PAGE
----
The UK Royal Navy’s Type 23 Duke-class ship HMS Iron Duke has completed an engineering assessment in the South Coast exercise area.
The weeklong evaluation of the frigate was managed by staff from Maritime Commissioning, Trials, and Assessment (MCTA), as part of its regeneration programme.
During a series of dynamic trials, the performance of the vessel’s propulsion, power generation, and auxiliary machinery, as well as other on-board equipment were evaluated.
Engineers also tested the sensors, weapons, and communication systems.
Engineering Technician Adam Hilton said: "It was really satisfying to test and push the equipment that we maintain, even better to know at the end of it that the hard work conducted during our regular maintenance ensured the ship remains on top form."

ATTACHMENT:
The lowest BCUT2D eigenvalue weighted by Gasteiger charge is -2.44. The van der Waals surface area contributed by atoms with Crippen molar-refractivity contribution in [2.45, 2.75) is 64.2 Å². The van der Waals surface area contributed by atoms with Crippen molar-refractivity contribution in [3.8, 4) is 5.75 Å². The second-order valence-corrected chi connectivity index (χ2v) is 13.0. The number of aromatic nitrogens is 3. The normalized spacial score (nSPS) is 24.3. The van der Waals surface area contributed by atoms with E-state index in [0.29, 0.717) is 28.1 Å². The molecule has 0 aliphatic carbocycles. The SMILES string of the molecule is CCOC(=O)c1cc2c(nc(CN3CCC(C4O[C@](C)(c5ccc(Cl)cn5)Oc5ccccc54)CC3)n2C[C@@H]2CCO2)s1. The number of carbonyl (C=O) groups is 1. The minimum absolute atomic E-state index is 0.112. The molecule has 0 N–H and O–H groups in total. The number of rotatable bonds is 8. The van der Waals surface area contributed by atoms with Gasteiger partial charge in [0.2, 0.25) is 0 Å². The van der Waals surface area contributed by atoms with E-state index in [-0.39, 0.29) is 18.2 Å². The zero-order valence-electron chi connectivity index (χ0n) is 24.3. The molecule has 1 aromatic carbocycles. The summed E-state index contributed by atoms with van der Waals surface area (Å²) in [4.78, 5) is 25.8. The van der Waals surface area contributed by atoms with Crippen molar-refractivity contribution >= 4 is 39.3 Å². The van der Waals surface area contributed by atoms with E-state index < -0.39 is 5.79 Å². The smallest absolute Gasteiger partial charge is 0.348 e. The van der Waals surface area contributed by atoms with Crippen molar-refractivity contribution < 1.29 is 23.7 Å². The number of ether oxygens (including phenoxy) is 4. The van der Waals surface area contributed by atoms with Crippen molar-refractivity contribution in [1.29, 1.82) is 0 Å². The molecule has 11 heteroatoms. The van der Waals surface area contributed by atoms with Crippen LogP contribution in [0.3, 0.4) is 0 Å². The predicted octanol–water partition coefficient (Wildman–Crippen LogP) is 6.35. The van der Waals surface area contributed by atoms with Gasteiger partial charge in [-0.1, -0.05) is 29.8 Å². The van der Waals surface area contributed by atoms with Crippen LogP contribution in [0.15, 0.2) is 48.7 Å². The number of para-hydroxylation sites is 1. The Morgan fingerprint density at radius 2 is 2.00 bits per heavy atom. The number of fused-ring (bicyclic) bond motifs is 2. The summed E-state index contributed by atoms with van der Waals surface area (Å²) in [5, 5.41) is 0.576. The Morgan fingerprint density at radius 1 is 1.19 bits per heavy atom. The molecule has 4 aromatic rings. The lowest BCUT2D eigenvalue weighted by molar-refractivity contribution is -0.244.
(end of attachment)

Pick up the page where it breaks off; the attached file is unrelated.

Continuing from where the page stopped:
The tests are designed to ensure reliability and operational capability of the Iron Duke, Royal Navy said.
The 133m-long Duke-class vessels feature vertical-launched Seawolf point-missile defence system and the Boeing Harpoon surface-to-surface missile for anti-submarine warfare and anti-surface warfare capabilities.
The 4,900t vessels can accommodate approximately 180 crew members, and are powered by a diesel-electric and gas (CODLAG) system comprising two Rolls-Royce Spey SM1A 34,000hp gas turbines and two Alstom 1.5MW 4,400hp electric motors.
Image: HMS Iron Duke’s assessment covered propulsion, power generation and auxiliary machinery, and other on-board equipment. Photo: courtesy of Royal Navy.